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Updated: April 15, 2024 Guest Column

Self-leadership: The key to unlocking your company’s full potential

If you have followed my column, you’ve likely noticed a central theme focused on self-leadership and the importance of clearing the inner obstacles impeding a leader’s true potential. Whether it's diving into the results of a Korn Ferry or a Leadership360 evaluation, or if it’s simply gut-level feedback a leader senses, conflict resolution or avoidance is always in the mix. How a leader handles conflict resolution is a good indicator of their effectiveness.

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Bob Martel is a professional hypnotist, empowerment coach, and author of several books, including "I Am Sleeping Now." Reach Bob at Positive Results Hypnosis in Leominster, or via email at

Leaders who struggle with handling conflict may be limiting themselves and their team in significant ways, both personally and professionally. If there are hidden self-limiting beliefs about conflicts, there is a corresponding associated cost, thus the need for an empowering belief enabling growth. One of the hidden costs of inadequacy in conflict resolution? Good people eventually leave.

Effective leadership starts from within, and our life experiences impact our ability to bring our best game to life. How a CEO or any leader responds to conflict sets the tone for and either limits or leverages disagreement. Some leaders welcome healthy conflict while others avoid it at all costs.

Leaders who struggle with conflict resolution have self-limiting beliefs and fears often rooted in childhood. Perhaps we witnessed our parents having explosive arguments and internalized the belief that conflict is dangerous ground. Or, maybe we experienced rejection when trying to assert ourselves, leading us to believe that voicing disagreement will result in painful consequences. These formative experiences can cause us to develop an unhealthy avoidance of conflict or a combative approach to dealing with differences.

We must do the inner work to uncover and heal these deep-seated beliefs and patterns. We must shine the light of mindfulness on our knee-jerk reactions to conflict and examine their childhood roots with compassion. At the same time, we need to develop new, more constructive beliefs and responses. We can start to see conflict as an opportunity for connection, creativity, and growth rather than as a threat. We can learn to approach disagreements with curiosity, respect, and an openness to others' perspectives. Consider these points:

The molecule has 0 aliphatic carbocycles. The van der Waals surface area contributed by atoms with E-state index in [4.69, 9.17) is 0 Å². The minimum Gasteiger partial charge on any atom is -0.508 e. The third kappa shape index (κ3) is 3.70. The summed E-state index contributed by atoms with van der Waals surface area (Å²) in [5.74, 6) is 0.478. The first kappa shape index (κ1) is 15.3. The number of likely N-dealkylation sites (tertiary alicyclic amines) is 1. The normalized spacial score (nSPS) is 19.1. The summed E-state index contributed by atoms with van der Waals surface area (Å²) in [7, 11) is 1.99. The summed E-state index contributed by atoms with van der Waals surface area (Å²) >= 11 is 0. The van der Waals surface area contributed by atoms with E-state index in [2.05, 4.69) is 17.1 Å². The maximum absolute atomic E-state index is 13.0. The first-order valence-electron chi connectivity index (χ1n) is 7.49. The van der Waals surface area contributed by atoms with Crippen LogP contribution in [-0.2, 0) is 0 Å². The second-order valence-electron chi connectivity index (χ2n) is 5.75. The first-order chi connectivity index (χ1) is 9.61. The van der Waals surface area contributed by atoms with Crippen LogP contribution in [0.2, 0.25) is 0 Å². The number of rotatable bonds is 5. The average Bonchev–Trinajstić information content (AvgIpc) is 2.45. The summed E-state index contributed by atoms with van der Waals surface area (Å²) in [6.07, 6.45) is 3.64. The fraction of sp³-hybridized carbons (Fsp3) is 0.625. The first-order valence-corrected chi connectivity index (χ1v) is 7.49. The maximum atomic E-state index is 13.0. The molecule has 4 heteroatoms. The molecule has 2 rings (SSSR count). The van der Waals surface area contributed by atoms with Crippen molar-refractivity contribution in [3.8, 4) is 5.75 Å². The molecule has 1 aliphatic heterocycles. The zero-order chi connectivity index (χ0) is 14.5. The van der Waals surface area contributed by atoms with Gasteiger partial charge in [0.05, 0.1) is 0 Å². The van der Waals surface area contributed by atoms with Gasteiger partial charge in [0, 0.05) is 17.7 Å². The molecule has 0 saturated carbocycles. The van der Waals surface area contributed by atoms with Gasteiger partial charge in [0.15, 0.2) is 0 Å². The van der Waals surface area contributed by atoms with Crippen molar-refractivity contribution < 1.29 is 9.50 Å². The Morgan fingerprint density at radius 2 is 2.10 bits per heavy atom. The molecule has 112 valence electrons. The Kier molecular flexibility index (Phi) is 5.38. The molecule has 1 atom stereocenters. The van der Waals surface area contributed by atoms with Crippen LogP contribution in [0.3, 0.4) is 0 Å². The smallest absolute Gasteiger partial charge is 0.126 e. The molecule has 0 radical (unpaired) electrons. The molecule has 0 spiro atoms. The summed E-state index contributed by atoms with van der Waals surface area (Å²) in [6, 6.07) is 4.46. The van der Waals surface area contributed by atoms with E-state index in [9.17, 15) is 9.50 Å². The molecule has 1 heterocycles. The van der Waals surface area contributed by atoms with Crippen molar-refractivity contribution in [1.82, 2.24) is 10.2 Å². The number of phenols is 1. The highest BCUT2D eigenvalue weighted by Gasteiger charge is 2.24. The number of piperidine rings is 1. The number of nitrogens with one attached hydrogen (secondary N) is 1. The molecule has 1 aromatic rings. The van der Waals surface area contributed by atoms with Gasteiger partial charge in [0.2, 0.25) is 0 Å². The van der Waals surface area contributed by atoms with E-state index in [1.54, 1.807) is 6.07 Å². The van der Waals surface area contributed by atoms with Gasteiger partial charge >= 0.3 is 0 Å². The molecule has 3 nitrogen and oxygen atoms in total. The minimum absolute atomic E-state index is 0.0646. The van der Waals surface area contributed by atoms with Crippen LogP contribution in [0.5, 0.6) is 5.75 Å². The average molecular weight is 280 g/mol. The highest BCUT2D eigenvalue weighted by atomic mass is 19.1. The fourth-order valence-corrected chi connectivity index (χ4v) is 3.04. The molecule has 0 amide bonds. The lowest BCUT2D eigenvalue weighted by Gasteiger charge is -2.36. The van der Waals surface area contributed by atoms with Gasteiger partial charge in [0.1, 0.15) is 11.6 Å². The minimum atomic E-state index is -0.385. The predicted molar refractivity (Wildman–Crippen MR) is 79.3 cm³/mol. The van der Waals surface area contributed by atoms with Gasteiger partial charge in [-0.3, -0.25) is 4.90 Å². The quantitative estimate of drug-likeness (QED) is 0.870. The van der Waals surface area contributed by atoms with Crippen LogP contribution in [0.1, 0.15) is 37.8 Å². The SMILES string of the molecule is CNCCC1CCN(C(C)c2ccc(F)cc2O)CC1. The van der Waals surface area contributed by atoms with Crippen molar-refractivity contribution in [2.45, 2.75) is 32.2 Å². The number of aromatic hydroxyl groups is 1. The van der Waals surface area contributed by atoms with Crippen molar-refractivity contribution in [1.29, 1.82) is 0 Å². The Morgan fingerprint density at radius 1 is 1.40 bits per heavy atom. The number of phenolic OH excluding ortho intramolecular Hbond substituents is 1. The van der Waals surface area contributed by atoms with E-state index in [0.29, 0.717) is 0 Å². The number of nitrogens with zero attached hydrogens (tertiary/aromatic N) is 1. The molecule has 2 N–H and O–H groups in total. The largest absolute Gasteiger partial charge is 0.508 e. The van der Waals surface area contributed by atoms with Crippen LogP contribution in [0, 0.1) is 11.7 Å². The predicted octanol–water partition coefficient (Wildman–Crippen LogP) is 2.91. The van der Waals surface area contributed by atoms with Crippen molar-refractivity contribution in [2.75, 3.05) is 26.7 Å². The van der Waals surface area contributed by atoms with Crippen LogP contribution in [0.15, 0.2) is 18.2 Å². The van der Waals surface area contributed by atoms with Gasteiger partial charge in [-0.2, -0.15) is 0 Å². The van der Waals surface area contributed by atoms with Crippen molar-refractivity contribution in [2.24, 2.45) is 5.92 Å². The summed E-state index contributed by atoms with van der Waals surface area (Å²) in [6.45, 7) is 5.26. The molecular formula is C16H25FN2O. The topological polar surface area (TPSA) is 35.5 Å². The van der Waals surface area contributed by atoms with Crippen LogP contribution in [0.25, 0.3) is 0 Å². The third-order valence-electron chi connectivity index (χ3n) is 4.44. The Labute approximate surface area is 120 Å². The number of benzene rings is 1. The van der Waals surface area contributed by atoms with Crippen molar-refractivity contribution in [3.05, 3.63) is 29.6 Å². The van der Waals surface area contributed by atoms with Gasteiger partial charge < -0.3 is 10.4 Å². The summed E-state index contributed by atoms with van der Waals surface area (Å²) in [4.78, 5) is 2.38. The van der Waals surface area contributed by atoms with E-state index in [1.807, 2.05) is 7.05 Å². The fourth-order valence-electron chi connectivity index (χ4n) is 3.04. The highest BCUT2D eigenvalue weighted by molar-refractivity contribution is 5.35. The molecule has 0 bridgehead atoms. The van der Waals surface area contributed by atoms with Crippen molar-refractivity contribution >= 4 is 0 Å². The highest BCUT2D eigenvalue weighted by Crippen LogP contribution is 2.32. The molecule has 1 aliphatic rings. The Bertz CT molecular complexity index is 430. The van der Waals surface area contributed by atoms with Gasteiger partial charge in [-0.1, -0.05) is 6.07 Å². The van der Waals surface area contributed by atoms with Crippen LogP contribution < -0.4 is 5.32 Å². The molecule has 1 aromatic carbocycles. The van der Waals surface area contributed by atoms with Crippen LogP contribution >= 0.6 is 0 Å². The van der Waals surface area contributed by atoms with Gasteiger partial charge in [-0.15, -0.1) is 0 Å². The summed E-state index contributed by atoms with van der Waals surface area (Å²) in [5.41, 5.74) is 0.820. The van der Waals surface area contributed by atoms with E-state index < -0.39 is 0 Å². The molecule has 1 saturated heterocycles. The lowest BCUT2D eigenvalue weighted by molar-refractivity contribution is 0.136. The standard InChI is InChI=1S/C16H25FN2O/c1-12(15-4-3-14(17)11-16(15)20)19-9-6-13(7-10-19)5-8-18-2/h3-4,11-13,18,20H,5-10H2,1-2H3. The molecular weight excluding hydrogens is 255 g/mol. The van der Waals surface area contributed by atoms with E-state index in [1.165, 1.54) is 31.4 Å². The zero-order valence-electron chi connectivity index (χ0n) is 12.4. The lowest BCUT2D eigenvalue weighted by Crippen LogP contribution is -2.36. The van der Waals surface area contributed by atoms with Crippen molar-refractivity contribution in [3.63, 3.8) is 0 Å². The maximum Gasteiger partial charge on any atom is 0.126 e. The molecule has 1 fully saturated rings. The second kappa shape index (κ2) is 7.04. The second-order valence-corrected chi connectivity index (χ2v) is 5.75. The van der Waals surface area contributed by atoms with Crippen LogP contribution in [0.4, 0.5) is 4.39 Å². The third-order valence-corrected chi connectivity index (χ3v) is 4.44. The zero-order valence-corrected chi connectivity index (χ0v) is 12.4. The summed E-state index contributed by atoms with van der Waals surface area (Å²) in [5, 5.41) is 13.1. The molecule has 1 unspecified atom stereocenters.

• Avoiding conflict is costly; we miss out on valuable opportunities to learn about ourselves, our triggers, and our areas for improvement.

• A leader who avoids conflict may struggle to make difficult decisions, give critical feedback, or hold others accountable. This can lead to a culture of mediocrity, disengagement, and even resentment among those who crave clear expectations and fair treatment.

• A leader who is uncomfortable with conflict may have difficulty fostering a culture of innovation and creativity.

So, what might a more empowering belief around conflict look like?

One powerful reframe is to view conflict as an opportunity for growth, connection, and positive change. A leader can choose to approach conflict with curiosity, respect, and a willingness to learn, and to champion the best outcome.

Leaders who hold this more empowering belief are more willing to have courageous conversations. They foster a culture of psychological safety, where team members are empowered to bring their full selves to work.

This inner work is not easy, but it is essential for any leader who wants to create a better, more engaging culture. As we develop greater mastery in resolving both inner and outer conflicts, we naturally become more confident, mentally flexible, and emotionally resilient leaders. Doing the inner work of self-leadership allows us to show up as our wisest, most caring, and most effective selves. When we are self-aware individuals, there's no limit to the positive impact we can have as leaders.

I’ve prepared a short report for readers who give me feedback on this article. It teaches you self-hypnosis for reflecting on your beliefs regarding conflicts, how you want to handle them, and the benefits of embracing conflict in an emotionally intelligent way.

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